State post offices face hour reductions

The United States Postal Service recently announced its plans to reduce the service hours of many smaller Connecticut post offices.
The United States Postal Service recently announced its plans to reduce the service hours of many smaller Connecticut post offices. Photo by Sari Levy.

Connecticut residents may not need to worry about rain, snow, sleet or hail disrupting their mail service, but budget cuts could soon affect their post office hours.

The United States Postal Service (USPS) plans to reduce the operating hours of 60 small Connecticut post offices as part of the “POStPlan” (Post Office Structure Plan), an effort to save a projected $500 million annually through similar cuts to 13,000 post offices nationwide. But post offices in New Haven, including Yale Station, will not be affected by the changes.

Christine Dugas, a spokeswoman for USPS, said the decision to cut parcel service hours was the result of a new post office strategy to keep rural and small post offices open while accepting the realities of a smaller budget. While the USPS had considered closing post offices outright, customer feedback suggested the agency do otherwise.

“People turned out to be very passionate about their post offices and wanted to keep them open even at reduced hours,” Dugas said.

The USPS conducted workload studies at each office to determine the number of hours it needs to be open. Post offices under consideration will experience parcel-service-counter hour reductions from eight hours to as few as two. Residents with post office boxes will still be able to access their boxes at regular times, Dugas said, and only parcel window hours are subject to change.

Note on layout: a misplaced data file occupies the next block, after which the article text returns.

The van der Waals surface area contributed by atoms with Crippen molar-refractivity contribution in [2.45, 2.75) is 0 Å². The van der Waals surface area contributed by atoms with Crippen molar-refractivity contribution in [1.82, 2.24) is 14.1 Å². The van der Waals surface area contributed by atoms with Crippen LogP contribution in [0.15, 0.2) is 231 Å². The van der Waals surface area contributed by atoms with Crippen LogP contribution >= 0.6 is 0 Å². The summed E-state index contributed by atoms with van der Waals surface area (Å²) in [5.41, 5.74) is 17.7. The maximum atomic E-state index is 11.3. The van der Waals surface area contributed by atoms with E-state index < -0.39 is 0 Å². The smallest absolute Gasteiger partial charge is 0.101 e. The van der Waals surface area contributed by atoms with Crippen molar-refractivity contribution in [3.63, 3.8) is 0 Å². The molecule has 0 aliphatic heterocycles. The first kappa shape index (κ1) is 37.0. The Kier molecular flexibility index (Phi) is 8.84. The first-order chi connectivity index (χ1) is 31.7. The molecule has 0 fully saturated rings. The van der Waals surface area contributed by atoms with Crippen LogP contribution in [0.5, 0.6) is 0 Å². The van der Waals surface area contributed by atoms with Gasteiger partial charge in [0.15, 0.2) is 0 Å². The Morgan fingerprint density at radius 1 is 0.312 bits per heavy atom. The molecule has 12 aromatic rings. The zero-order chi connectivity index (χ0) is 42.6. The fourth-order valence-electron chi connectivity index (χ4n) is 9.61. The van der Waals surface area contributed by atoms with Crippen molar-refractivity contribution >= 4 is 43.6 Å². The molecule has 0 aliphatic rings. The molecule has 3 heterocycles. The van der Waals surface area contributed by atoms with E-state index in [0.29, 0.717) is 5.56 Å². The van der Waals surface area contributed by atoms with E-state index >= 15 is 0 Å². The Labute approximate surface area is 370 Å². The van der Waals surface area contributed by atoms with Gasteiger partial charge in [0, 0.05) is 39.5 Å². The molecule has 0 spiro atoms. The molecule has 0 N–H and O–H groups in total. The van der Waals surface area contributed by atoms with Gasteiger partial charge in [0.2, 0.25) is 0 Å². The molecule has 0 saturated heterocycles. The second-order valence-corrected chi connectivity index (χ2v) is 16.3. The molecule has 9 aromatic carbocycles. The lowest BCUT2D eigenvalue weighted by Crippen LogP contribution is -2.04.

The reductions are accompanied by news that the struggling USPS reached its $15 billion borrowing limit for the first time in September. An independent government agency, the USPS will become reliant solely on revenue it raises itself to sustain operations.

In deciding the new hours, the USPS is surveying customers in affected ZIP codes. Respondents will be asked if they would prefer to close the office, change the hours of operation or switch to a village post office system, in which the post office will sign a contract with a private business that will host post office boxes and sell popular postal products.

After the results are compiled, town meetings will be held at each post office to discuss what action will take place.

“All opinions [will be] taken into consideration when deciding what changes to make,” Dugas said.

Meetings at the Cobalt and Hadlyme branches have already taken place, with Grosvenor Dale, Quinebaug and Thompson slated for next week.

But Shivani Bhatt ’13 said that the reduction of parcel window hours is the most inconvenient for post office patrons.

“I think it will present many more challenges for people who rely on the post office, like those involved with small businesses,” Andrew Leu ’13 said. “It will make scheduling a lot more difficult.”

The official changes in hours will not be complete until 2014.

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